There are three common ticks in Tennessee and Kentucky: American dog tick, deer tick and lone star tick. The color differs among species and while the larvae only measures about 1 mm, adults can grow up to 1 cm after feeding. Most environments are essential for most ticks. While all ticks consume blood and do not care about the source when hungry, host preferences vary among species. Some ticks mainly bite livestock, others prefer humans and yet another type usually feeds off dogs or cats.


A tick develops though four stages of the life cycle: egg, larval, nyphal and adult. The first two stages are characterized by 6 legs and the last two stages have 8 legs. A tick has to take a blood meal to develop into the next stage and can carry pathogens through the different stages. Bites often result in diseases, such as Lyme disease and can cause rashes, aches. Pains, fever and chills.


Ticks usually hide in cracks and crevices and also in bird and rodent nests. To efficiently control ticks it is advisable to keep the grass in the yard short. Removing at tick from human or pet skin can result in a dangerous infection if parts of the tick such as the mouthpiece are still lodged into the wound or if the tick gets squeezed and discharges fluids. Ticks are brought into the house on pets and people’s clothing.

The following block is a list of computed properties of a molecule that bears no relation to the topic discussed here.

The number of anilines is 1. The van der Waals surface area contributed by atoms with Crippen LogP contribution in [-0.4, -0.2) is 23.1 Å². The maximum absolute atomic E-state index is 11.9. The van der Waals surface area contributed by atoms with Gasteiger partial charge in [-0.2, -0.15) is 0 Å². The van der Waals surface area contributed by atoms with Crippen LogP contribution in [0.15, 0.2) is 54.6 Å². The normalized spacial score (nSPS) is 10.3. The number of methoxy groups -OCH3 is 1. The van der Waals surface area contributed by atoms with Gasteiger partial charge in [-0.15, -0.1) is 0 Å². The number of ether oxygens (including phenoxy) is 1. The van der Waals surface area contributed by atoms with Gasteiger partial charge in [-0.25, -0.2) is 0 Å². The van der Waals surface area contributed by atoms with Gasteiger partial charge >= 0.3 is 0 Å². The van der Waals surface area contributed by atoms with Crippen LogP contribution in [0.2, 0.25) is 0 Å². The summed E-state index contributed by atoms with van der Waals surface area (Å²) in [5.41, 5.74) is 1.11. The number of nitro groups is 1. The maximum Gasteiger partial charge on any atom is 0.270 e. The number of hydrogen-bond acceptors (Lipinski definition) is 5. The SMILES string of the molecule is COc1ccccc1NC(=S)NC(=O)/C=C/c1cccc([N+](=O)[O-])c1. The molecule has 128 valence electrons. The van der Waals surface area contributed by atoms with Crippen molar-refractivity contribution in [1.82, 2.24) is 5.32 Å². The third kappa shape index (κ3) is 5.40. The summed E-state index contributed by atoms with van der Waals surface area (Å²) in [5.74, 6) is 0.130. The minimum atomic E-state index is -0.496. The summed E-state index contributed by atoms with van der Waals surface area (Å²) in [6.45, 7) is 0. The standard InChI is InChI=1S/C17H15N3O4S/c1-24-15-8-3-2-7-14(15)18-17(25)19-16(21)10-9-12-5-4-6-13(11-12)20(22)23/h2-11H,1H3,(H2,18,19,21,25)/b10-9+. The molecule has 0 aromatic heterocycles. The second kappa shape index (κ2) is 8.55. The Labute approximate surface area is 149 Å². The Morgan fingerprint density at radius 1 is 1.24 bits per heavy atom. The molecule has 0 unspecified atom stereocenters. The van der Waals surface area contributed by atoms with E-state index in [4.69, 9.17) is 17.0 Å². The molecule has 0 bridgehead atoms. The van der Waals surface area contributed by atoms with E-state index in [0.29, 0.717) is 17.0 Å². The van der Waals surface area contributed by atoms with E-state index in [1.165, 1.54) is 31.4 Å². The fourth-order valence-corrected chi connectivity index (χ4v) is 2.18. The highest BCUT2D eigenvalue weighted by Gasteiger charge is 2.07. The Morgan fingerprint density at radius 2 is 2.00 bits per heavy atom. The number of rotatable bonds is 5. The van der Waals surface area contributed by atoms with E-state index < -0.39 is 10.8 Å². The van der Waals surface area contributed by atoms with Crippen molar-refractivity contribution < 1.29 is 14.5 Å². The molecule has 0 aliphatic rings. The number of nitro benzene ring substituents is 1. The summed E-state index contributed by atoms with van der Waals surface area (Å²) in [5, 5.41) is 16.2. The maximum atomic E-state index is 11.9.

Ticks are like fleas parasitic, consume blood and transmit diseases. Fleas have only 6 legs throughout all developmental stages, they cannot fly and are good jumpers. While ticks are found mostly outside, fleas usually dwell indoors. Fleas, as well as ticks prefer other sources of blood, but will feed on humans if needed. It is a good idea to regularly inspect pets for ticks to prevent an infestation and diseases.

Fun facts about ticks:

  • ticks use nerve poison on their prey

  • they produce a glue like substance

  • between development stages, an american dog tick can live between 540 and 584 days without feeding